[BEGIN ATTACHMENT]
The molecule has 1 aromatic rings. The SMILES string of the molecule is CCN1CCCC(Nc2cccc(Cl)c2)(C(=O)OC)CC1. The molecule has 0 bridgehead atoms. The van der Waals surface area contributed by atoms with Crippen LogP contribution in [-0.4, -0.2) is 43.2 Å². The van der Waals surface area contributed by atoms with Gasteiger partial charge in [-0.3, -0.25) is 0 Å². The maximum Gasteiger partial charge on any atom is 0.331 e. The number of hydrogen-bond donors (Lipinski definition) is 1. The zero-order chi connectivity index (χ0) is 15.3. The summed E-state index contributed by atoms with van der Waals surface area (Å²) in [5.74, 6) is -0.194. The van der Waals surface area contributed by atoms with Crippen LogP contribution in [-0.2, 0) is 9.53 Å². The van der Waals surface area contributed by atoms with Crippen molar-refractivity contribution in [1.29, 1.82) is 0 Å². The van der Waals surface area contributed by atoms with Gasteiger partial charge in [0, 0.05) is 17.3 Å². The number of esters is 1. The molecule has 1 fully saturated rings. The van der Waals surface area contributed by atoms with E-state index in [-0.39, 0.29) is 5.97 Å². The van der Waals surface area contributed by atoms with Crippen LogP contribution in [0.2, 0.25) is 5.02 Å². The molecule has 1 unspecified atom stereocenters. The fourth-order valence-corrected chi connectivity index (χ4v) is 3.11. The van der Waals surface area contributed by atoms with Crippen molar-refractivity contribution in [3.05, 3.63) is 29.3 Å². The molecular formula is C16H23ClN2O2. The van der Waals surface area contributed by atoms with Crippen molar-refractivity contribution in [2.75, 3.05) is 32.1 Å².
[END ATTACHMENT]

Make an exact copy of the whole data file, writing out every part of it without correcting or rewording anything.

The molecule has 1 aromatic rings. The SMILES string of the molecule is CCN1CCCC(Nc2cccc(Cl)c2)(C(=O)OC)CC1. The molecule has 0 bridgehead atoms. The van der Waals surface area contributed by atoms with Crippen LogP contribution in [-0.4, -0.2) is 43.2 Å². The van der Waals surface area contributed by atoms with Gasteiger partial charge in [-0.3, -0.25) is 0 Å². The maximum Gasteiger partial charge on any atom is 0.331 e. The number of hydrogen-bond donors (Lipinski definition) is 1. The zero-order chi connectivity index (χ0) is 15.3. The summed E-state index contributed by atoms with van der Waals surface area (Å²) in [5.74, 6) is -0.194. The van der Waals surface area contributed by atoms with Crippen LogP contribution in [-0.2, 0) is 9.53 Å². The van der Waals surface area contributed by atoms with Crippen molar-refractivity contribution in [1.29, 1.82) is 0 Å². The van der Waals surface area contributed by atoms with Gasteiger partial charge in [0, 0.05) is 17.3 Å². The number of esters is 1. The molecule has 1 fully saturated rings. The van der Waals surface area contributed by atoms with E-state index in [-0.39, 0.29) is 5.97 Å². The van der Waals surface area contributed by atoms with Crippen LogP contribution in [0.2, 0.25) is 5.02 Å². The molecule has 1 unspecified atom stereocenters. The fourth-order valence-corrected chi connectivity index (χ4v) is 3.11. The van der Waals surface area contributed by atoms with Crippen molar-refractivity contribution in [3.05, 3.63) is 29.3 Å². The molecular formula is C16H23ClN2O2. The van der Waals surface area contributed by atoms with Crippen molar-refractivity contribution in [2.75, 3.05) is 32.1 Å².